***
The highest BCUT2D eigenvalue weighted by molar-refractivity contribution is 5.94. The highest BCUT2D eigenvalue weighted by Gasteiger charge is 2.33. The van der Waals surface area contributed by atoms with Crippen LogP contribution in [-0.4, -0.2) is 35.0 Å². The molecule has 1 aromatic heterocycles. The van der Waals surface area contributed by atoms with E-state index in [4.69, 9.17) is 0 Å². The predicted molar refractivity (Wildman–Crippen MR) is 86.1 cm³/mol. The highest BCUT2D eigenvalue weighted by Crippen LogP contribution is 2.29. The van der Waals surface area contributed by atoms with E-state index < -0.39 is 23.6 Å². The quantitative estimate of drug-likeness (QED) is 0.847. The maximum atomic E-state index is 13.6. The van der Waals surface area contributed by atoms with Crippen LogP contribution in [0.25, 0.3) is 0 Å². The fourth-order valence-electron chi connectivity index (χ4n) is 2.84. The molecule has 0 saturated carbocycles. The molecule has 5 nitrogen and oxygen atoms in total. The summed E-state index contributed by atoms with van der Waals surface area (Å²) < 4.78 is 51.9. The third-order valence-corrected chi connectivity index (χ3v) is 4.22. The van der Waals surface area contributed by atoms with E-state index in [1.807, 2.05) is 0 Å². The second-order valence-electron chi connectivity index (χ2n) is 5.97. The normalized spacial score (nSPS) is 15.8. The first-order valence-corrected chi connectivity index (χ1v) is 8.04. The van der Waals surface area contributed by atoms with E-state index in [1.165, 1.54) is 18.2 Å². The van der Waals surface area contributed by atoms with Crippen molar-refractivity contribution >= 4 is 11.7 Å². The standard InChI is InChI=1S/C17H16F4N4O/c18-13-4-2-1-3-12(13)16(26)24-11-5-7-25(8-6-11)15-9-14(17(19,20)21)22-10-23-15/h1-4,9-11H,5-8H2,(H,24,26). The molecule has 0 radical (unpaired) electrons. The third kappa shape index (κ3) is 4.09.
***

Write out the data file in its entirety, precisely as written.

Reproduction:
The highest BCUT2D eigenvalue weighted by molar-refractivity contribution is 5.94. The highest BCUT2D eigenvalue weighted by Gasteiger charge is 2.33. The van der Waals surface area contributed by atoms with Crippen LogP contribution in [-0.4, -0.2) is 35.0 Å². The molecule has 1 aromatic heterocycles. The van der Waals surface area contributed by atoms with E-state index in [4.69, 9.17) is 0 Å². The predicted molar refractivity (Wildman–Crippen MR) is 86.1 cm³/mol. The highest BCUT2D eigenvalue weighted by Crippen LogP contribution is 2.29. The van der Waals surface area contributed by atoms with E-state index < -0.39 is 23.6 Å². The quantitative estimate of drug-likeness (QED) is 0.847. The maximum atomic E-state index is 13.6. The van der Waals surface area contributed by atoms with Crippen LogP contribution in [0.25, 0.3) is 0 Å². The fourth-order valence-electron chi connectivity index (χ4n) is 2.84. The molecule has 0 saturated carbocycles. The molecule has 5 nitrogen and oxygen atoms in total. The summed E-state index contributed by atoms with van der Waals surface area (Å²) < 4.78 is 51.9. The third-order valence-corrected chi connectivity index (χ3v) is 4.22. The van der Waals surface area contributed by atoms with E-state index in [1.807, 2.05) is 0 Å². The second-order valence-electron chi connectivity index (χ2n) is 5.97. The normalized spacial score (nSPS) is 15.8. The first-order valence-corrected chi connectivity index (χ1v) is 8.04. The van der Waals surface area contributed by atoms with E-state index in [1.165, 1.54) is 18.2 Å². The van der Waals surface area contributed by atoms with Crippen molar-refractivity contribution >= 4 is 11.7 Å². The standard InChI is InChI=1S/C17H16F4N4O/c18-13-4-2-1-3-12(13)16(26)24-11-5-7-25(8-6-11)15-9-14(17(19,20)21)22-10-23-15/h1-4,9-11H,5-8H2,(H,24,26). The molecule has 0 radical (unpaired) electrons. The third kappa shape index (κ3) is 4.09.